Overtime Issues Set the Stage for Municipal Service Cuts (KTVA.com Exclusive)
Municipal departments wrangle with ballooning budgets
ANCHORAGE – Just a week before the Spring Equinox, the houses on Spurr Lane remained covered in a thick blanket of snow.
The dead-end West Anchorage road was quiet, and the drifts piled up along the fences and front yards muffled the sounds of the surrounding neighborhood and the unmarked police sedans and Major Crime Scene van idling in the street. Tight-lipped detectives moved silently between the van and a blue house on the west side of the street.
They snapped pictures of the yard, the front of the two-story home, a white trailer parked in the driveway and a mobile white shed situated next to it. A soft yellow light showed through the curtains in a window at the front of the house, and the door next to the garage was ajar.
The home belonged to Israel Keyes, an Anchorage contractor charged with the kidnapping and death of 18-year-old Samantha Koenig in early February. But in early March, it was just one milestone in the months-long search to find Koenig’s abductor. Police released little information about their investigation, but detectives worked around the clock to follow leads, examine tips and interview potential witnesses.
During one point in the investigation, a spokesman for the police department said detectives put in as many as 55 overtime hours in a desperate attempt to bring the kidnapped teenager home. They weren’t the only public servants committing extra hours to their city: The same snow piled along Keyes’ driveway March 13 was just a portion of the more than eleven feet of total winter snowfall, and road crews had battled unrelenting, record-breaking accumulation all season.
Both the police and public works departments joined the ranks of municipal agencies that have dipped into the red over the first quarter of 2012. Along with finance and information technology, the departments are on a fast track to depleting their annual labor budgets.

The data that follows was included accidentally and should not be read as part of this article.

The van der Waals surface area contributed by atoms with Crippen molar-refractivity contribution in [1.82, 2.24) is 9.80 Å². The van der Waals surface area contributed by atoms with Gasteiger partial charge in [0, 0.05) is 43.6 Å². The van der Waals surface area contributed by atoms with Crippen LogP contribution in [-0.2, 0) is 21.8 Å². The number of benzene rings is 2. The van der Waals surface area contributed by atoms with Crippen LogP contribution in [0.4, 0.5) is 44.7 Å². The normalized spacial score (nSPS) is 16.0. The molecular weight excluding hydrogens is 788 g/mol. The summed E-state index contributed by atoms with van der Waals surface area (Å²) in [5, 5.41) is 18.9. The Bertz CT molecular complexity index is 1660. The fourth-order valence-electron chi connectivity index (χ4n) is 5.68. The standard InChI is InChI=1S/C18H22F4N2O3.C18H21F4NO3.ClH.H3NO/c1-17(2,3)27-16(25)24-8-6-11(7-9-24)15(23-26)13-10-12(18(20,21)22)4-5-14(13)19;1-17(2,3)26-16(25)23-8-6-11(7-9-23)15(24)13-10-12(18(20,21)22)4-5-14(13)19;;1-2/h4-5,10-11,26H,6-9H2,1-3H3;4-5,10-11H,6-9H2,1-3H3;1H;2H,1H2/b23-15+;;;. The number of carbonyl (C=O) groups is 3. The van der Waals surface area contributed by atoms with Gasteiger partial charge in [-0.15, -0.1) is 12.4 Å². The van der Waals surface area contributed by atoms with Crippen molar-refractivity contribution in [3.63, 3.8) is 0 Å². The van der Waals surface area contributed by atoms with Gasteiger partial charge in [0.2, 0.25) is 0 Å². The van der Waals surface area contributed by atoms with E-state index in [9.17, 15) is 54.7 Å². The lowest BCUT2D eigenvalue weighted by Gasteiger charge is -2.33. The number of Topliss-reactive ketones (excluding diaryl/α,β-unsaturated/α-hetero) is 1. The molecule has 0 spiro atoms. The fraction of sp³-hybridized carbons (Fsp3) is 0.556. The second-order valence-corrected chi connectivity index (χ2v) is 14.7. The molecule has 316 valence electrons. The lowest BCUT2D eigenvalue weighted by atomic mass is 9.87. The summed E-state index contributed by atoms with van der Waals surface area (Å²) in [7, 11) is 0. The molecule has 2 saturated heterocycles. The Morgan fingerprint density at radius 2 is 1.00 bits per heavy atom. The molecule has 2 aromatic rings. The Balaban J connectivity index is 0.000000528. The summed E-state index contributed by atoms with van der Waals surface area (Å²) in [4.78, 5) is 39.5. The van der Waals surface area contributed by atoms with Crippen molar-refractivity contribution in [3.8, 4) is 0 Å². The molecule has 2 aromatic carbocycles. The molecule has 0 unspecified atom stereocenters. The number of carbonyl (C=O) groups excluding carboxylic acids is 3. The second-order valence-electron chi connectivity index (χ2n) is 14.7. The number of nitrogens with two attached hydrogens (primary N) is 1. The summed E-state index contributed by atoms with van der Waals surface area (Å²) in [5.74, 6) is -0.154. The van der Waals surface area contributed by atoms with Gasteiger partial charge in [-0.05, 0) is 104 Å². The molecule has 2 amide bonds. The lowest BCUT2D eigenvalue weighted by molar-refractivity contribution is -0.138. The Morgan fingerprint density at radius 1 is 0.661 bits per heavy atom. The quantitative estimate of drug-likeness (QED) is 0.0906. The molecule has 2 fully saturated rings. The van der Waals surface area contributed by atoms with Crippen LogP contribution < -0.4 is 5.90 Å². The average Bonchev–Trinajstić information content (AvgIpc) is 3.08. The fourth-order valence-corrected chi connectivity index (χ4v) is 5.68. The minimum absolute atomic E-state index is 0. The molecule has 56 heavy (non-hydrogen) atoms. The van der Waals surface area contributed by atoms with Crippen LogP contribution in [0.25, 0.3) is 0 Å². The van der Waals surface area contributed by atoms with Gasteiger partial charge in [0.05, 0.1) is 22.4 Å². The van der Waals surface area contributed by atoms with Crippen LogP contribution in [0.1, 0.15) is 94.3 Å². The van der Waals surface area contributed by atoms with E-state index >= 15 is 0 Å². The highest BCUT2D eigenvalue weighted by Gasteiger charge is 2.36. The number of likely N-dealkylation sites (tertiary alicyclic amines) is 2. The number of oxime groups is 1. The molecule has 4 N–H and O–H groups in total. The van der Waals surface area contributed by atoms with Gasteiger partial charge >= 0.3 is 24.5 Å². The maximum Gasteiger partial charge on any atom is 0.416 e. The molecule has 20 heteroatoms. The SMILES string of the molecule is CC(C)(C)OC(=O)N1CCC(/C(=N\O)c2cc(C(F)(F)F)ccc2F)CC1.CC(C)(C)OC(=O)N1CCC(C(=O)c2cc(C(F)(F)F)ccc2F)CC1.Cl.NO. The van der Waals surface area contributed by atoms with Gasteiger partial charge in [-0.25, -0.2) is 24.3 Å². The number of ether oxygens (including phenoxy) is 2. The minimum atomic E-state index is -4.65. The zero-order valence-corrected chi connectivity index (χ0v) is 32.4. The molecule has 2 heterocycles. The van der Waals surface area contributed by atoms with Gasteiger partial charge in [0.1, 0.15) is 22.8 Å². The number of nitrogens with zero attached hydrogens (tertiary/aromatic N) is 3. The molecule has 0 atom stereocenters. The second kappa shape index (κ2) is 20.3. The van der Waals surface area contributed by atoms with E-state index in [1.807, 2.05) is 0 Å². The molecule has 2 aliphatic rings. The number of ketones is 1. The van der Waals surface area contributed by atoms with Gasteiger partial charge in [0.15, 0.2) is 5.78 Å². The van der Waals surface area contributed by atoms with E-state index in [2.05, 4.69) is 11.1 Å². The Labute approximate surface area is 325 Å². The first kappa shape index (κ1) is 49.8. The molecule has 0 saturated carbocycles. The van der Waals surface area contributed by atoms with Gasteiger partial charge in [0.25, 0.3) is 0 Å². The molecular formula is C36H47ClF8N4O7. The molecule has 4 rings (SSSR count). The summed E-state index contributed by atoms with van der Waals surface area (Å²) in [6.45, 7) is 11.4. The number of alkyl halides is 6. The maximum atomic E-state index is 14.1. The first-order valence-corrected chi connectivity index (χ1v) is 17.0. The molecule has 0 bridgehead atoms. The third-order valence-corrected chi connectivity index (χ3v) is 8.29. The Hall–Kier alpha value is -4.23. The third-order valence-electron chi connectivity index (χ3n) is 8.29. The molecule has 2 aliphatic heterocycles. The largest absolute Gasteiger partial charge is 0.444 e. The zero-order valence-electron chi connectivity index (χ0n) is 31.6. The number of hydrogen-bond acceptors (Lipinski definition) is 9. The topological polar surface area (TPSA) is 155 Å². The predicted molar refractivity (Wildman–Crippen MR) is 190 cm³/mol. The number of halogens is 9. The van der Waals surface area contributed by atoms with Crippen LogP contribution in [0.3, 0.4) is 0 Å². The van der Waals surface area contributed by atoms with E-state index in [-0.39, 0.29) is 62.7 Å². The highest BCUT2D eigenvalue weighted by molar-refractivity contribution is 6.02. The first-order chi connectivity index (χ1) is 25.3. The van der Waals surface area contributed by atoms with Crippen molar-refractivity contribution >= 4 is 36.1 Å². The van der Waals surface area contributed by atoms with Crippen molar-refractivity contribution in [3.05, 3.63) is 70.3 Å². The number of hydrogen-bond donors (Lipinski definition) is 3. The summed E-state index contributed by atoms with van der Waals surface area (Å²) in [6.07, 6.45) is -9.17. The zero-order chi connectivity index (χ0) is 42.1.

An Anchorage Assembly resolution scheduled for a public hearing Tuesday would designate $3.7 million, the last of the prior year’s budget reserves, to put department budgets back in line. The city could also turn to two separate reserve funds if spending continued to grow, but Budget Director Cheryl Frasca said first quarter increases were normal parts of the budgetary process.
She said the Finance Department, which had already blazed through 130 percent of its overtime budget, was in the process of implementing a citywide payroll and finance program, “the backbone of the city.” It was a complicated and expensive process. Frasca said it went hand-in-hand with the implementation of the new Kronos human resources software, and the Employee Relations Department had already spent nearly three quarters of its overtime budget on system projects.
Once the programs are in place, local finance officials said they will lead to massive savings in labor and time over the years.
“We’re zeroing in,” Frasca said. “It just takes a lot of time.”
Besides covering Kronos and SAP-related overtime costs, the assembly planned on allotting an additional $1.7 million to cover sky-high winter snow removal expenses. Additional funding would also cover increased overtime costs in the Public Transportation Department, which suffered from personnel shortages following a batch of retirements earlier this year.